The Rio Olympics of B2B Marketing | DMA

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The Rio Olympics of B2B Marketing


Sport is my therapy. After a week spent taxing my brain, all I want to do is flop onto the couch and watch someone else workup a sweat for the glorification of their own club or nation, and the Olympics is my favorite.

No other sporting event allows the kind of quality binge watching that the Olympics does. The only problem is that the Olympics falls short in one crucial aspect: it doesn’t always take my mind off work. In fact, the Rio Olympics have even encouraged more work-related thoughts.

A strategic brain is hardwired to spot and learn from all kinds of associations involving its primary concern (in my case, sales and marketing), and the Olympics just offers too many opportunities for comparison. Take diving for example. It takes incredible skill, timing, and confidence to land a perfect dive, but the whole thing is over in just a few seconds. In that way it’s a lot like telemarketing. Both divers and skilled B2B telemarketers make their craft look so easy, when, really, they’re having to rely on all their experience and training to execute a maneuver perfectly.

And that’s only one of many events that invites comparison. Here are four others I’ve noticed since the Rio Olympics started.


It’s hard to watch one runner pass the baton to another and then not draw an analogy between this event and inbound marketing – an approach in which social media, blogging, conversion assets, and automated emails each take a turn in helping to deliver visitors to the point of sale. Just like runners in this crowd-pleasing track event, the different elements in inbound need to hand over traffic to the next channel at just the right point, and without losing momentum.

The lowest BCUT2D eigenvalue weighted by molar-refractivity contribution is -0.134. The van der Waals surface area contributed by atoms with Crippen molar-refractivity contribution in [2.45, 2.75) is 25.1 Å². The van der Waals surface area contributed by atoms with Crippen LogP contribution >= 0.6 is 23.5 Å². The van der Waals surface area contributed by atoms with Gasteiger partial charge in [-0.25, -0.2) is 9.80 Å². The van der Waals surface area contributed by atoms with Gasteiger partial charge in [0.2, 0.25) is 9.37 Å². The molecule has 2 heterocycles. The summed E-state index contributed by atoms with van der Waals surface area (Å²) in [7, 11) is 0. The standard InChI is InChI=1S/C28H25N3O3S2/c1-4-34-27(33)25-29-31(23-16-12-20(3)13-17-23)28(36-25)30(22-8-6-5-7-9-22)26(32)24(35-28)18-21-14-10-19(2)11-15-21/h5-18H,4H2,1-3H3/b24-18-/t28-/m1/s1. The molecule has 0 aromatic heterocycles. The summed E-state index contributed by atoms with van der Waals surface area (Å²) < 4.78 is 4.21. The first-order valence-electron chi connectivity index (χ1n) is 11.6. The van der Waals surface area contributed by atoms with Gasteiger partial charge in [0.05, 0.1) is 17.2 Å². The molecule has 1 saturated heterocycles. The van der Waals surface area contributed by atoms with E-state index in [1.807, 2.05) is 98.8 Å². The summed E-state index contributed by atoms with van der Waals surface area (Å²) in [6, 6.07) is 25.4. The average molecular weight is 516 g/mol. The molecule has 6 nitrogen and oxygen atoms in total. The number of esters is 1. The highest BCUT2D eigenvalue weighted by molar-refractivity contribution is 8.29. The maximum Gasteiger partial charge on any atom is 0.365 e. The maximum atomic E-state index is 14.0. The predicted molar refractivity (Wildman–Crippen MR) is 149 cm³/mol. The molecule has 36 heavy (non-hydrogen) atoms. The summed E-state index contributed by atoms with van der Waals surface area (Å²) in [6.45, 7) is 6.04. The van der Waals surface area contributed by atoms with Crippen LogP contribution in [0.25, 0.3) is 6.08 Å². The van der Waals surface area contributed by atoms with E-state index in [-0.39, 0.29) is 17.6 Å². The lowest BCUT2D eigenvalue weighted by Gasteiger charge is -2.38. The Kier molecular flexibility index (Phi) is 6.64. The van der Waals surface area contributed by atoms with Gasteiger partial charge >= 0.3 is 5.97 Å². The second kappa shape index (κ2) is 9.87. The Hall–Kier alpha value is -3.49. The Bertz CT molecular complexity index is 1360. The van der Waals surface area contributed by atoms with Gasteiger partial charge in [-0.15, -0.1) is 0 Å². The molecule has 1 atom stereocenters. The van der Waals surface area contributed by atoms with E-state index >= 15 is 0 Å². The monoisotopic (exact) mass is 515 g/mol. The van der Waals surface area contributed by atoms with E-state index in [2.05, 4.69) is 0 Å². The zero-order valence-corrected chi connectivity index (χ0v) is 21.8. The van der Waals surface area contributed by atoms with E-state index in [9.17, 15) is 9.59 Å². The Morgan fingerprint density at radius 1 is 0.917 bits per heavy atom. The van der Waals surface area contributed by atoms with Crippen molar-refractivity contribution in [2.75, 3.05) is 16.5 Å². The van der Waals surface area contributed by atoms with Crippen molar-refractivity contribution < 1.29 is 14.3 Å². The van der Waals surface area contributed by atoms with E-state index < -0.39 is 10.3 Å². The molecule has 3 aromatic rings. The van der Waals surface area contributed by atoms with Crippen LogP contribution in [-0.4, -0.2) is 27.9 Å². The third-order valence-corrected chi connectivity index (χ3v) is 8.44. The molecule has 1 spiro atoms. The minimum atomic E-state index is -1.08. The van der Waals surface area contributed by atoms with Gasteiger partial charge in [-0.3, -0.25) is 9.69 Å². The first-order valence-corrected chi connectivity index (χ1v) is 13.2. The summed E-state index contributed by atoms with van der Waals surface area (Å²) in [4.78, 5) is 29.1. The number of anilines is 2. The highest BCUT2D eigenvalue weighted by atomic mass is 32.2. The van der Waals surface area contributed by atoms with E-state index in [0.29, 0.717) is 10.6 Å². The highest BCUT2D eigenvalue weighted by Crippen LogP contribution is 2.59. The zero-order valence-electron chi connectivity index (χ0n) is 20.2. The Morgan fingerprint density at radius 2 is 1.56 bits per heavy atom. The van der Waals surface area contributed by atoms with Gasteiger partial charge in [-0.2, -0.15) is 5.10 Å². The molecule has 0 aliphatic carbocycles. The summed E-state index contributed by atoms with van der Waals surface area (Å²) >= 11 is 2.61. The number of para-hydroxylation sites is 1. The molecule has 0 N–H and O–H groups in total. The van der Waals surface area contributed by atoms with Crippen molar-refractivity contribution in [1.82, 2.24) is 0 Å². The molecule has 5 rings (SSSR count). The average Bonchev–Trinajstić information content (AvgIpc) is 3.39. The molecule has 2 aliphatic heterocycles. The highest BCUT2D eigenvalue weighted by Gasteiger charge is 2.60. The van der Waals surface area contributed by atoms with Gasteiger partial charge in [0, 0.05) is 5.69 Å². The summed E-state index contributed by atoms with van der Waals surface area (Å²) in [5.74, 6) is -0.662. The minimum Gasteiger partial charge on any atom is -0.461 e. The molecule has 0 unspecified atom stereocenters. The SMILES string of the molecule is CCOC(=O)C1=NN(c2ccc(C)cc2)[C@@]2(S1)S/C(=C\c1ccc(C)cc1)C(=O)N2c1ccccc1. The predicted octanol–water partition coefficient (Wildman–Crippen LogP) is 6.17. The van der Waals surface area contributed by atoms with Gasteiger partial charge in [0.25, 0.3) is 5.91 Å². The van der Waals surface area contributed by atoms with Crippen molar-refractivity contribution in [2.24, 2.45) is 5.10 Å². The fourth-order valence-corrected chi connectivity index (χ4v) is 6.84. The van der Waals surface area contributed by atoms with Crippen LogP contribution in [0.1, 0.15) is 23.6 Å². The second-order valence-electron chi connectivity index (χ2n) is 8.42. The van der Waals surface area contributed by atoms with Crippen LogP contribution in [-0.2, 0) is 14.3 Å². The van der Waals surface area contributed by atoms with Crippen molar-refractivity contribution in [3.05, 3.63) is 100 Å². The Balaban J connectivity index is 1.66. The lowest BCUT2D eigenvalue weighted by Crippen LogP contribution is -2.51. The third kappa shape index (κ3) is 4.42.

Every time I watch Mo Farrah sprint across the finish line, I can’t help thinking of how SEO is similar to a marathon. A long distance race starts a bit slow but then builds in speed towards the end, where it usually ends in a sprint. And a well developed SEO strategy develops in much the same way. When you first start optimising your site and producing content to draw traffic, your visitors might only come in dribs and drabs, but with time, your aggregation machine will build momentum, eventually driving the traffic at a speed and ROI that no other channel can.


Archery is all about hitting your targets, and so is email marketing. If you don’t take a targeted approach to your email, you’ll only generate low open rates, high bounce rates, and many undeliverables – problems that can even get your account blacklisted. To ensure that this doesn’t happen, you need to profile your audiences properly, segment your mail lists appropriately, and then ensure that those lists contain only relevant contacts and up-to-date details. Again, preparation is key.


PCC is all about speed, and, in that way, it’s just like a sprint. If you want a chance at a medal in the 100m, you don’t recruit a distance runner like SEO. You call on PPC to deliver results there and then. Also, where a sprint is concerned, there’s not much in the way of strategy. You tend to get out what you put in. Watch Bolt when he runs. He’s not thinking ‘should I go for it now?’ It’s always maximum effort, right now. Go, go, go!

So, as wonderful as these events are to watch, there’s a part of me that won’t miss the Rio Olympics too much now they are over. My work brain will get a real break over the weekend, and I’ll start every Monday with just a little more cerebral energy to develop marketing strategies. To find out what these are and how we create ROI-focused lead generation solutions for our clients, I suggest you download our Holistic Lead Generation Guide. In this eBook, you’ll learn how by combining channels, you can often achieve greater results than by any single channel alone.


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